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Ukraine, Russia, Natural Gas:
Ideology or Hypothermia?

Jamey Hecht

Copyright 2006, From The Wilderness Publications, www.fromthewilderness.com. All Rights Reserved. May be reprinted, distributed or posted on an Internet web site for non-profit purposes only.

January 5, 2006 0800 PST (FTW) - In 2004, both the U.S. and Ukraine had Presidential Elections with artificial results.  In the country whose WMD arsenal dwarfs that of the entire outside world, the fraudulent victory stood unchallenged.  But in the agricultural backwater of a long-fallen imperial power (I mean Kiev, not Ohio), the suspect result was negated and a new election held.  This time the Viktor was Yushenko, a former Prime Minister who seems to embody the desire of non-Russian Slavs to avoid reabsorption into the Soviet relationship with Russian power. He may not be Lech Walesa or Vaclav Havel, but Yushenko is no friend of Mr. Putin.

The current “cold” war over gas is pure realpolitik; there’s nothing ideological about it.  Putin is punishing Ukraine for its political resistance to Russian power.  He’s not doing this by imposing a high price and inflicting it on the Ukrainians; he’s removing a Soviet-era subsidy and offering the gas at what he calls an international market value.  But other former Soviet Republics and satellites are still receiving the cheap Russian energy that Cuba and North Korea – and now Ukraine – have lost.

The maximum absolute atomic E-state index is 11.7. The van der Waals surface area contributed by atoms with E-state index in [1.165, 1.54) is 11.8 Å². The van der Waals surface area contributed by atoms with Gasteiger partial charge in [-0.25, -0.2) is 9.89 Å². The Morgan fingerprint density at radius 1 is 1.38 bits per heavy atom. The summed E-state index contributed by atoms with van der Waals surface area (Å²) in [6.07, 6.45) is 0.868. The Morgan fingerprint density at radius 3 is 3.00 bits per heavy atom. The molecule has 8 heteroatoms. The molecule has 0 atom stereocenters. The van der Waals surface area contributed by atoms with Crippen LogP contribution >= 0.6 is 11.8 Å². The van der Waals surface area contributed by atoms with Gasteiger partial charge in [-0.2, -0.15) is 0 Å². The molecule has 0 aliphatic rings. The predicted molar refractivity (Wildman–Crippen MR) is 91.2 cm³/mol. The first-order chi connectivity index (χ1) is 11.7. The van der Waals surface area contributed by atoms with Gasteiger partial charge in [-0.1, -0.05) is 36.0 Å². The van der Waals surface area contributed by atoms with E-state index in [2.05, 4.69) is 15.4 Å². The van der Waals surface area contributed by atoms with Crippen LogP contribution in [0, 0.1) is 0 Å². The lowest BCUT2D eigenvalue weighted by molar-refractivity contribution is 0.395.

The Americans, for their part, “support a move toward market pricing for energy, but believe that such a change should be introduced over time rather than suddenly and unilaterally.”  But that is not what the Russians have chosen to do, and the Ukrainian economy cannot afford the 400% price hike – so Ukraine wants from Russia what Caribbean clients get from Hugo Chavez: the opportunity to barter for energy.  They would do it by tapping a percentage of the Russian gas that crosses through Ukranian pipelines, in exchange for the transit costs.  But Chavez is a genuine leftist, whereas the Putin Presidency represents a total break with the Soviet era in every respect except its imperial ambitions.  No energy company could be more different from Citgo than is Gazprom, who greeted the barter idea this way:

"The price of 150 cubic meters of gas is not the same as the transit cost for this volume of gas… Ukraine refuses to understand that."  Nonsense.  Ukraine never asked to tap 100% of the gas; it claimed “the legal right to take 150 cubic meters of gas from every 1,000 as a transit fee.”  These articles are good, but they cast the conflict as a struggle for power in which energy is being used as a leveraging device.  On FTW’s map, the energy is the power.

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